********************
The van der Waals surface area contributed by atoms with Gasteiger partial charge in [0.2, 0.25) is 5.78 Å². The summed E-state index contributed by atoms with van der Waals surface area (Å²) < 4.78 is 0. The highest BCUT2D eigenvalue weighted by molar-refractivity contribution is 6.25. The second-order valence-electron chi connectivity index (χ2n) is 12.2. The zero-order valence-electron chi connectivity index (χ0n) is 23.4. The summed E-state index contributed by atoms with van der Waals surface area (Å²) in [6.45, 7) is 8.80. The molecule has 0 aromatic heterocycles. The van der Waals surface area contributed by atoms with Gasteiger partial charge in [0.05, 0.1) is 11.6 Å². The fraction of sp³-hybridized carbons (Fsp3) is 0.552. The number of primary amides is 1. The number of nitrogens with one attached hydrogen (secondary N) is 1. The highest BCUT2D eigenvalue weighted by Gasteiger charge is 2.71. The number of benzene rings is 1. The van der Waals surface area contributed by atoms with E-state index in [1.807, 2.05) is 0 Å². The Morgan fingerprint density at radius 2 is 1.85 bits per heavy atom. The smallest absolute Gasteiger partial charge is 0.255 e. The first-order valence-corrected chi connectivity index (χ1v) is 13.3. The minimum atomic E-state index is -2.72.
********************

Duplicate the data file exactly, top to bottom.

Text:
The van der Waals surface area contributed by atoms with Gasteiger partial charge in [0.2, 0.25) is 5.78 Å². The summed E-state index contributed by atoms with van der Waals surface area (Å²) < 4.78 is 0. The highest BCUT2D eigenvalue weighted by molar-refractivity contribution is 6.25. The second-order valence-electron chi connectivity index (χ2n) is 12.2. The zero-order valence-electron chi connectivity index (χ0n) is 23.4. The summed E-state index contributed by atoms with van der Waals surface area (Å²) in [6.45, 7) is 8.80. The molecule has 0 aromatic heterocycles. The van der Waals surface area contributed by atoms with Gasteiger partial charge in [0.05, 0.1) is 11.6 Å². The fraction of sp³-hybridized carbons (Fsp3) is 0.552. The number of primary amides is 1. The number of nitrogens with one attached hydrogen (secondary N) is 1. The highest BCUT2D eigenvalue weighted by Gasteiger charge is 2.71. The number of benzene rings is 1. The van der Waals surface area contributed by atoms with E-state index in [1.807, 2.05) is 0 Å². The Morgan fingerprint density at radius 2 is 1.85 bits per heavy atom. The smallest absolute Gasteiger partial charge is 0.255 e. The first-order valence-corrected chi connectivity index (χ1v) is 13.3. The minimum atomic E-state index is -2.72.